I hope all is good with you.
I am trying to get back into regular blogging again so the image above is a project I worked on earlier in the year and completed in May.
For some time I have been wanting to work on bigger pieces and not solely in journals, but I wasn’t sure how things would work out so I didn’t want to waste money purchasing big canvases and expensive paints. Where I work we often get large and heavy items of equipment delivered in rough made crates, usually made of plywood. The crates just sit around in the yard and deteriorate until someone eventually decides to dispose of them. Often the equipment is not used for a while so it all sits outside and crate deteriorates in the rain and weather. Late last year I found an empty crate still in good condition with a lid that measured about 2′ by 3′. The lid had a rough frame of wood on the back that stopped the ply from warping, so I asked if I could take it.
I bought some sample pots of Valspar paint from B&Q in Turkish Blue, Party Pattie (pink), Bonjour (yellow), Neon Apple (green), Bengal Tiger (orange), Beet Beet (purple) , Hot Shot (darker orange), Cleopatra Sunrise (bright blue), Spring Fever (light and bright green) and High Voltage (bright red). It cost about £20 for 10 pots of 236ml paint.
I painted the lid with flat white paint and then did this:
It’s finished off by adding detail with paint pens. I have hung it on my office wall at work.
Then I found a bigger piece of plywood measuring 3′ by 4′. This one didn’t have a frame on the back so I made one with rough wood I found in our cellar at home and I painted this:
The photo is not very good because I had to use a mobile phone and it didn’t really capture the detail too well.
The second piece I donated to the Mondomix festival in return for a free ticket to the event. They put it up in the Yurt behind where the DJs played. Here are a couple of photos taken by other people at the Festival:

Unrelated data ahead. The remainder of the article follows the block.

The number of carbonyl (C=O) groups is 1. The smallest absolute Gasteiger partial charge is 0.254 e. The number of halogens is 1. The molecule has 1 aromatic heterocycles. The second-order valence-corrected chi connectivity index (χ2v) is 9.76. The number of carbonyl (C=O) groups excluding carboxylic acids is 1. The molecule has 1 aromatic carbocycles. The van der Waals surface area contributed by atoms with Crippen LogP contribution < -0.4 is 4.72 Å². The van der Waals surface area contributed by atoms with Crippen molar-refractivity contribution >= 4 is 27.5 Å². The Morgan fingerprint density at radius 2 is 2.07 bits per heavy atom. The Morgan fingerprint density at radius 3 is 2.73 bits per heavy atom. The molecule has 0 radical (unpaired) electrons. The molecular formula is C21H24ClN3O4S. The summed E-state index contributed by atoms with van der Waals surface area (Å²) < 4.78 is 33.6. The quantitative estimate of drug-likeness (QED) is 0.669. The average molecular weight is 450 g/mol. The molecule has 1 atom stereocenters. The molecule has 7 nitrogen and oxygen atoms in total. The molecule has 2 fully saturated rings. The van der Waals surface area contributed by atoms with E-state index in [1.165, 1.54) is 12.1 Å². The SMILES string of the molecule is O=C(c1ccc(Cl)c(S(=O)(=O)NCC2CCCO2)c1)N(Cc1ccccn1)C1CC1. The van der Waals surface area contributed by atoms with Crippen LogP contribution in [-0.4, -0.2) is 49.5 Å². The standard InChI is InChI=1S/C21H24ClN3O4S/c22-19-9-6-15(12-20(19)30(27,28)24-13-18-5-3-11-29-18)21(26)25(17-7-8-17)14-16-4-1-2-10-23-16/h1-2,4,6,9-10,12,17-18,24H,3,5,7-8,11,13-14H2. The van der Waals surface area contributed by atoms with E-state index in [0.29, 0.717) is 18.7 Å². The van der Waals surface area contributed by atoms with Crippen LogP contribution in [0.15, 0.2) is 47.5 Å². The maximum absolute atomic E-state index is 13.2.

DJ Lucia Decermic photo taken by David Cramp (copyright David Cramp 2016)
DJ Dabba Ranx photo taken by Kathy Lockwood (copyright Kathy Lockwood 2016)
I learnt some things from painting bigger:
- If I am going to continue with the bigger theme I need a bigger studio and more time!
- I’m used to working on the horizontal plane – most of my art is in books/journals so I work on them flat on the desk. These two pieces were also worked on flat, but I think I need to try to start working vertical, after all a wall (which is my ultimate aim) is vertical.
- I probably need to simplify things, not sure how to do that yet though (need to experiment more).
- It takes a lot of energy to complete a bigger piece, so I am full of admiration for people who paint huge walls, they must be super fit (and a lot younger than me)!
So what does it all mean?
I had a conversation with a good friend yesterday about how other people (experts) explain art and how if you are an artist you (apparently) should be able to explain what your art means. Well I don’t have a clue what my art means. I know that I am creative because it is an imperative within me and it makes me feel good – I love colours, repetition and symbols, they ‘speak’ to me at a deep level, but there is no way I could put that into words and explain it to you or even to myself.
It’s the same for me when I go to a gallery or view someone else’s art. A lot of art really moves me and makes me feel joyous, usually it involves bright colours, repetition and symbols (so there is a correlation between the art I like and the art I make) but I have no need to try to explain what deep philosophical process the artist might have been trying to explain. Maybe they just want to make beautiful pictures and that’s all there is to it? What do I know?
Here are just a few of the many artist’s whose work I really admire, if you have time you might like to check them out 🙂
David Shillinglaw, Yayoi Kusama, Nikki de Saint Phalle, Keith Haring, Os Gemeos,
I do often wonder what it’s all about but I as yet I still don’t know.
Until the next time, take good care of yourselves
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